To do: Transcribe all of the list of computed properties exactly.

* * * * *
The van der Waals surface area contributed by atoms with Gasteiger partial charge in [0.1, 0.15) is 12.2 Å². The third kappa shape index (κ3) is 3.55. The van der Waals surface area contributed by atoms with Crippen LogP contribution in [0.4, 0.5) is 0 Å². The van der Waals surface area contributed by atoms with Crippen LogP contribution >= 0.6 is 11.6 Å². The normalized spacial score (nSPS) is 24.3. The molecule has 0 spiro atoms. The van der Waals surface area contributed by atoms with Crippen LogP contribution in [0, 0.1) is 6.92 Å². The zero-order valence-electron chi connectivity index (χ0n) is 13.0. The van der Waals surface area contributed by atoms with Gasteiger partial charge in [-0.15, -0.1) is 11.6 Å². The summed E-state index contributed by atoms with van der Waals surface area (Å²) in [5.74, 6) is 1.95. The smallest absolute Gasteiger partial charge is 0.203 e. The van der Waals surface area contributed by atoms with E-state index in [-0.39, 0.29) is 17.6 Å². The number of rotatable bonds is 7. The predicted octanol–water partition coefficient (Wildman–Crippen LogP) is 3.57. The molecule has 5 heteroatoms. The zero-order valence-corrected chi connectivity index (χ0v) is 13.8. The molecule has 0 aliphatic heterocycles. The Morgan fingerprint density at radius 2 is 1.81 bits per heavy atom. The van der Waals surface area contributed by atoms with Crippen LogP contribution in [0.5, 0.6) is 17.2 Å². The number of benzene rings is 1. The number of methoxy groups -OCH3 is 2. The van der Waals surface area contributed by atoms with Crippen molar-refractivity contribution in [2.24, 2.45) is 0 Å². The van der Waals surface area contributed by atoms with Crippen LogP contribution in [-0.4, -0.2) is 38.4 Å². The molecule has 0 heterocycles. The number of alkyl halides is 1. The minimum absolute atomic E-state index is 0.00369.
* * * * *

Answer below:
The van der Waals surface area contributed by atoms with Gasteiger partial charge in [0.1, 0.15) is 12.2 Å². The third kappa shape index (κ3) is 3.55. The van der Waals surface area contributed by atoms with Crippen LogP contribution in [0.4, 0.5) is 0 Å². The van der Waals surface area contributed by atoms with Crippen LogP contribution >= 0.6 is 11.6 Å². The normalized spacial score (nSPS) is 24.3. The molecule has 0 spiro atoms. The van der Waals surface area contributed by atoms with Crippen LogP contribution in [0, 0.1) is 6.92 Å². The zero-order valence-electron chi connectivity index (χ0n) is 13.0. The van der Waals surface area contributed by atoms with Gasteiger partial charge in [-0.15, -0.1) is 11.6 Å². The summed E-state index contributed by atoms with van der Waals surface area (Å²) in [5.74, 6) is 1.95. The smallest absolute Gasteiger partial charge is 0.203 e. The van der Waals surface area contributed by atoms with E-state index in [-0.39, 0.29) is 17.6 Å². The number of rotatable bonds is 7. The predicted octanol–water partition coefficient (Wildman–Crippen LogP) is 3.57. The molecule has 5 heteroatoms. The zero-order valence-corrected chi connectivity index (χ0v) is 13.8. The molecule has 0 aliphatic heterocycles. The Morgan fingerprint density at radius 2 is 1.81 bits per heavy atom. The van der Waals surface area contributed by atoms with Crippen LogP contribution in [0.5, 0.6) is 17.2 Å². The number of benzene rings is 1. The number of methoxy groups -OCH3 is 2. The van der Waals surface area contributed by atoms with Crippen molar-refractivity contribution in [2.24, 2.45) is 0 Å². The van der Waals surface area contributed by atoms with Crippen LogP contribution in [-0.4, -0.2) is 38.4 Å². The molecule has 0 heterocycles. The number of alkyl halides is 1. The minimum absolute atomic E-state index is 0.00369.